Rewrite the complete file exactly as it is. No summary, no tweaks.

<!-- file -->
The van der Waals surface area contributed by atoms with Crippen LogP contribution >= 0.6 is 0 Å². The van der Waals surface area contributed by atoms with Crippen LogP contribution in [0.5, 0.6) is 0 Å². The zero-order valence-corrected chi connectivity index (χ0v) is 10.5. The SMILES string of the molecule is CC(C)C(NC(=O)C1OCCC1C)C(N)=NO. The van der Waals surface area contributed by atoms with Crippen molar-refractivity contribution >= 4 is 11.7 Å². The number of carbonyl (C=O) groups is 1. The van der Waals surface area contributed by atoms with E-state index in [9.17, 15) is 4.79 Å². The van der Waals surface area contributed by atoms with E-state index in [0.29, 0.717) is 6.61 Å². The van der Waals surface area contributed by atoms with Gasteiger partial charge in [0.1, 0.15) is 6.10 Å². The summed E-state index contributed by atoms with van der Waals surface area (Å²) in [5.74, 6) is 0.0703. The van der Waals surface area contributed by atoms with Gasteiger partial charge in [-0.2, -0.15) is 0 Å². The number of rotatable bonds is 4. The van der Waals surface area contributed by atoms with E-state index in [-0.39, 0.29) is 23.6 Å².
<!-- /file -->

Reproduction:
The van der Waals surface area contributed by atoms with Crippen LogP contribution >= 0.6 is 0 Å². The van der Waals surface area contributed by atoms with Crippen LogP contribution in [0.5, 0.6) is 0 Å². The zero-order valence-corrected chi connectivity index (χ0v) is 10.5. The SMILES string of the molecule is CC(C)C(NC(=O)C1OCCC1C)C(N)=NO. The van der Waals surface area contributed by atoms with Crippen molar-refractivity contribution >= 4 is 11.7 Å². The number of carbonyl (C=O) groups is 1. The van der Waals surface area contributed by atoms with E-state index in [9.17, 15) is 4.79 Å². The van der Waals surface area contributed by atoms with E-state index in [0.29, 0.717) is 6.61 Å². The van der Waals surface area contributed by atoms with Gasteiger partial charge in [0.1, 0.15) is 6.10 Å². The summed E-state index contributed by atoms with van der Waals surface area (Å²) in [5.74, 6) is 0.0703. The van der Waals surface area contributed by atoms with Gasteiger partial charge in [-0.2, -0.15) is 0 Å². The number of rotatable bonds is 4. The van der Waals surface area contributed by atoms with E-state index in [-0.39, 0.29) is 23.6 Å².